Etan Thomas is an overpaid, under-achieving back-up center for the Washington Wizards. He is best known among Wizards fans for his series of fights (at least three of them) with the club’s other main center, Brendan Haywood. The Wizards suspended Thomas, but not Haywood, after their most recent bout. Apparently, Thomas sucker-punched his teammate.
It turns out that Thomas is also a blogger for the Huffington Post, where he indulges in poor prose (e.g., “One of the topics of discussion was not surprisingly Rutgers coach Vivian Stringer. . .”) and refuses to capitalize the pronoun “I.”
Recently, Thomas administered a verbal sucker-punch to sports columnist Jason Whitlock. The two had appeared on a panel about black athletes. Whitlock, an African-American, is concerned about the high incidence of criminal conduct among black athletes and, more generally, with such issues as black-on-black violence and the disrespect for women manifested in rap music. Whitlock voiced some of his concerns during the panel discussion. Thomas took exception to the way Whitlock formulated them. Afterwards, Whitlock paid Thomas the courtesy of continuing the discussion and trying to answer his questions.
Thomas responded by writing a sophomoric “open letter” to Whitlock on his Huffington Post blog. Thomas describes the letter as a “warning” to Whitlock that he is now perceived as an “Uncle Tom” and that unless he does something about it, “this label” will be Whitlock’s “legacy.” Thomas doesn’t say what Whitlock needs to do to avoid that fate, but unless he’s questioning Whitlock’s sincerity (and he offers no basis for doing so) he must mean that Whitlock needs to stop saying what he believes.
Why do Whitlock’s concerns about the thuggish conduct of too many black athletes, along with the broader cultural problems of violence, drug use, and disrespect for women among young African-Americans, put him in danger of becoming an Uncle Tom for all time? Well, for one thing Whitlock has criticized Al Sharpton and Jesse Jackson. For another, whites like Bob Ryan (the sports columnist) and Tucker Carlson have said good things about Whitlock. To Thomas, this places Whitlock perilously close to the status of Clarence Thomas, Ward Connerly, J.C. Watts, and Bill Cosby. Thomas has nothing to say about the views of these men, just as he has virtually nothing substantive to say about Whitlock’s views. His argument is essentially this: some whites I don’t approve of like what you say; therefore you are similar to Connerly, Cosby, and other blacks I don’t approve of; therefore you’re about to become an Uncle Tom.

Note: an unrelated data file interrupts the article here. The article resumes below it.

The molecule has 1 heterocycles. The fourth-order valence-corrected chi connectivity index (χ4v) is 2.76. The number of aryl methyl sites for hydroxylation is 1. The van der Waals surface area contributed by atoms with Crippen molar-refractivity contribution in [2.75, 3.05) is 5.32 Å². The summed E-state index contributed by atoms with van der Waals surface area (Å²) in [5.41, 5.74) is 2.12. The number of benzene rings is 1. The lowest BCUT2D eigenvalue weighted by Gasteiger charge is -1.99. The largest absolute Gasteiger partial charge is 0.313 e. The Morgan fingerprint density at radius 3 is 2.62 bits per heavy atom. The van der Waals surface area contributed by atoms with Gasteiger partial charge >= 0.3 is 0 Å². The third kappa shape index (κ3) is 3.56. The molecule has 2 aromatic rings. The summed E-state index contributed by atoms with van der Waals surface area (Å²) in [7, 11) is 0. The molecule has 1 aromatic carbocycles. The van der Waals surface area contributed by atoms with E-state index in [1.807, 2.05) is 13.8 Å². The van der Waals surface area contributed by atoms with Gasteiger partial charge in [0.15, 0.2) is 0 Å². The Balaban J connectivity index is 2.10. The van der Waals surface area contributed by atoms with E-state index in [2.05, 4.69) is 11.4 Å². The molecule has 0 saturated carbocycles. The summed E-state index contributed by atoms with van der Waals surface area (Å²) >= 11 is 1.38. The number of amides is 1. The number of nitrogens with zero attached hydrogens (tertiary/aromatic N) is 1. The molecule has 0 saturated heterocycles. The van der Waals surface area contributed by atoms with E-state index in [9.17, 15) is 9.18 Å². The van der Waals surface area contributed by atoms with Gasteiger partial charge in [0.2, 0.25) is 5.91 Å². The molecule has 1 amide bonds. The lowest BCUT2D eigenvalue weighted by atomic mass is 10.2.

Therefore, what? If Thomas is engaging in anything more than venting and name calling, he’s arguing that Whitlock is in danger of losing any ability he otherwise might have to exert influence on young blacks. In this regard, Thomas gloats that members of the black audience they both addressed were more receptive to his remarks than to Whitlock’s. But Thomas fails to explain how Whitlock can exert the kind of influence he desires by telling young blacks what they want to hear. Whitlock’s thesis, as he explained it on John Thompson’s radio show, is that aspects of the black youth culture so dear (apparently) to many who heard Whitlock and Thomas speak, are helping to produce the self-destructive behavior that plagues the black community. Whitlock believes that the situation has reached the point where punches can no longer be pulled; where strong language — shock therapy, in effect — is required. The identity of those who like and those who dislike this language is not relevant.
Whitlock may be wrong, but telling him that many blacks don’t like his message hardly shows that he is. It only shows that Thomas, despite his alleged efforts to “engage” Whitlock, currently lacks the capacity and/or the listening skills to understand what he is saying.
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